Tag Archive for volleyball coach conference

Report: 2017 USA Volleyball High Performance Coaches Clinic

Back in 2015 I attended my first USA Volleyball High Performance Coaches Clinic. I wrote a report about the experience. I just attended the 2017 edition, along with the Level III Coaches Accreditation Program (CAP). Here’s the report on that one.

Day 1

As per usual, the program began in the evening with a social and USAV presentation. The presentations focused on 2016 developments in the various national programs. We heard about what was happening in the High Performance program from its director. Karch Kiraly took us through things for the Women’s National Team, and Nate Ngo from the Men’s staff did the same for them. We also got to hear from Bill Hamiter on the performance of the sitting teams. The last part featured Kathy DeBoer (AVCA), Jerritt Elliot (Texas), and Alexis Shifflett (women’s sitting team player) sharing short personal stories. After that it was just mingling and socializing.

Day 2

The first full day began in the gym. Jerritt Elliot went first. He focused on middle blocker transition. In particular, he concentrated on the transition from the net to attack readiness being as quick and efficient as possible. Keegan Cook (Washington) followed up with a session on transition offense. He shared some interesting heat maps and stats related to passing targets and other things. The third court session was from Beth Launiere (Utah) on serve receive offense.

Following the normal pattern, the court sessions were followed by breakout groups. Attendees are divided into a number of groups (6-8 people) in advance for these. They are then assigned members of the clinic cadre on a rotating basis. This is to allow for follow-on discussion guided by those cadre. Unlike in 2015, I did not get any of the higher profile small group leaders.

The last two morning sessions were in the presentation theatre. Nikki Holmes (North Carolina State/Girls’ Youth National Team) and Jesse Tupac (Denver) talked about data collection and statistics use. The other session was by Jimmy Stitz, the sports psychologist and strength & conditioning coach for the Women’s National Team.

After lunch, Dr. Andrew Gregory (Assistant professor of Orthopedics and Pediatrics, Vanderbilt University) did a good session on injury prevention and supplement use. Bill Hamiter came next with a more detailed exploration of the Women’s Sitting Team’s build up to the Paralympics and performance in them. Wrapping up the trio, Karch did a talk about transitions. Small group breakout sessions followed.

There was a “mic’d up match” that evening featuring Keegan and Beth leading teams that evening. I did not attend, though.

Day 3

It was back in the gym for two sessions to start the day. Beth did her session on blocking. In particular, she talked about differentiating in-system vs. out-of-system schemes. She also talked about how blockers could prepare for transition. Keegan did the second session. It was titled “Practice to Performance”. It looked at ways of doing some basic stats in practice and how those could be applied. Small group break-outs followed.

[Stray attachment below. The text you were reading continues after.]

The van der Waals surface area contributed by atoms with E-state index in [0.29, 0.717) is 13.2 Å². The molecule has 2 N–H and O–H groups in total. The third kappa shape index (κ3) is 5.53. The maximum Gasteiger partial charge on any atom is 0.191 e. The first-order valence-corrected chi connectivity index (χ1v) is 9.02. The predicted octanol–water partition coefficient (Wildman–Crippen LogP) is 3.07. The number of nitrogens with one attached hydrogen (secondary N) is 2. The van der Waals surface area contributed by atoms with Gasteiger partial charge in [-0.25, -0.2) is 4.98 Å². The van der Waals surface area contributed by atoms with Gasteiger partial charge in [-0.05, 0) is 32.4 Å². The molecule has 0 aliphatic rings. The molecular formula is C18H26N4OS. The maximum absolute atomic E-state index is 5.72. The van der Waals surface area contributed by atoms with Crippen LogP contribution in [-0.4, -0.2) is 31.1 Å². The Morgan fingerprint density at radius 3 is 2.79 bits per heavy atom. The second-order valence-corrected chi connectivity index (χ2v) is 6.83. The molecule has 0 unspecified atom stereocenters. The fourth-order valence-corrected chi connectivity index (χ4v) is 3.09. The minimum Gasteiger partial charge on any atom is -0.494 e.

Back in the lecture theatre, Aaron Brock (USA Men’s Athletic Trainer) did a talk focused largely on recovery. After that, Shelton Collier (Wingate) and Jonah Carson (Mountain View VB Club) did a joint session on coaching mentorship. In particular, they focused on efforts in the High Performance program to develop the coaches there.

After lunch, Matt Fuerbringer (Men’s National Team) did a court session on transition work. Karch came after that doing his own session. It didn’t really seem to focus on any one thing in particular. Karch just coached a practice session with the demonstration players and everyone watched. Again, small group sessions came after.

The final two sessions were once more in the theatre. Kathy DeBoer did a DISC-oriented presentation. The main thrust of it was understanding differences in personality types and how that impacts communication and interaction. Finally, there was a panel discussion. It featured five members of the Women’s Sitting team talking about their experiences.

Thoughts and Observations

The demonstration team was a groups of 14s. Apparently, they were a last minute fill in. This created some challenges for the coaches presenting court sessions. On the one hand it made things less efficient than would have been true with older, better players. On the other hand, many of the attendees were club coaches working with players in similar age groups. That made things more directly translatable for them. Also, they couldn’t say stuff like, “That’s all good, but it doesn’t apply to my level.”

I’m to the point where on-court sessions don’t really do a lot for me anymore. There were a couple of interesting nuggets, but mainly I was waiting for them to be done so I could get out of the uncomfortable bleachers. Some of the theatre sessions were repeats of material from CAP III, but mostly it was interesting.

For me, though, the biggest benefit to the HPCC is the location and what it allows. The event is at the Olympic Training Center in Colorado Springs. That means there are dorms available and a common dining hall. I didn’t stay in the dorm this time around (did in 2015), but once more the meals were great. They are excellent opportunities to talk with other coaches – from national team staff all the way down to local area youth coaches. This makes for a different type of event than something like the AVCA Convention.

I’m not saying the HPCC is necessarily better than the AVCA. The latter is much more college oriented, while the former caters more to Juniors coaches. I do think, though, that the single track and common dining help to make it a bit more intimate.

Going to coaching seminars is exhausting!

As I reported last week, I spent Thursday through Saturday doing an FIVB technical seminar on outside hitting and serving, and then Sunday attending the annual Volleyball England Coaches Conference. I’m completely wiped out!